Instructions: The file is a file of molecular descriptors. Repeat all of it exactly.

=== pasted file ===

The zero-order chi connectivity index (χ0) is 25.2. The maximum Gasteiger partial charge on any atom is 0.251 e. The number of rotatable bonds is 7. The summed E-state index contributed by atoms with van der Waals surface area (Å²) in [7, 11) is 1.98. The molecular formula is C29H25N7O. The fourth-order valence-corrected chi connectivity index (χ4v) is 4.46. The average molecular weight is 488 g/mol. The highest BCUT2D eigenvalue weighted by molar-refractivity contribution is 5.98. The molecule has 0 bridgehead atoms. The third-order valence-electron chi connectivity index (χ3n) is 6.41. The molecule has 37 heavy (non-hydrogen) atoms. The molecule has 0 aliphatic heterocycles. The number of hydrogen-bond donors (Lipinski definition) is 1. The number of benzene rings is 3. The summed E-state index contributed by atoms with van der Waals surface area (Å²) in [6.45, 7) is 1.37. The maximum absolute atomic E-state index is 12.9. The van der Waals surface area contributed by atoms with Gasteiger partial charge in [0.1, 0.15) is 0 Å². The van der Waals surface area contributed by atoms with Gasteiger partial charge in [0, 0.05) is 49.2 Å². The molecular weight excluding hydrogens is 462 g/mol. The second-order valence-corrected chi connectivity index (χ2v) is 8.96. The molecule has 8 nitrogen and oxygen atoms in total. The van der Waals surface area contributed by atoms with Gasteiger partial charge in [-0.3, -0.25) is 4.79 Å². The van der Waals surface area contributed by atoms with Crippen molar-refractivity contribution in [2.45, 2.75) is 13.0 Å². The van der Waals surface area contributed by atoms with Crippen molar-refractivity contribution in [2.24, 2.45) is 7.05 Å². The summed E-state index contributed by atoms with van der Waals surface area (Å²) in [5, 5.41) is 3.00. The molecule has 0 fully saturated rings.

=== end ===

The zero-order chi connectivity index (χ0) is 25.2. The maximum Gasteiger partial charge on any atom is 0.251 e. The number of rotatable bonds is 7. The summed E-state index contributed by atoms with van der Waals surface area (Å²) in [7, 11) is 1.98. The molecular formula is C29H25N7O. The fourth-order valence-corrected chi connectivity index (χ4v) is 4.46. The average molecular weight is 488 g/mol. The highest BCUT2D eigenvalue weighted by molar-refractivity contribution is 5.98. The molecule has 0 bridgehead atoms. The third-order valence-electron chi connectivity index (χ3n) is 6.41. The molecule has 37 heavy (non-hydrogen) atoms. The molecule has 0 aliphatic heterocycles. The number of hydrogen-bond donors (Lipinski definition) is 1. The number of benzene rings is 3. The summed E-state index contributed by atoms with van der Waals surface area (Å²) in [6.45, 7) is 1.37. The maximum absolute atomic E-state index is 12.9. The van der Waals surface area contributed by atoms with Gasteiger partial charge in [0.1, 0.15) is 0 Å². The van der Waals surface area contributed by atoms with Gasteiger partial charge in [0, 0.05) is 49.2 Å². The molecular weight excluding hydrogens is 462 g/mol. The second-order valence-corrected chi connectivity index (χ2v) is 8.96. The molecule has 8 nitrogen and oxygen atoms in total. The van der Waals surface area contributed by atoms with Gasteiger partial charge in [-0.3, -0.25) is 4.79 Å². The van der Waals surface area contributed by atoms with Crippen molar-refractivity contribution in [2.45, 2.75) is 13.0 Å². The van der Waals surface area contributed by atoms with Crippen molar-refractivity contribution in [2.24, 2.45) is 7.05 Å². The summed E-state index contributed by atoms with van der Waals surface area (Å²) in [5, 5.41) is 3.00. The molecule has 0 fully saturated rings.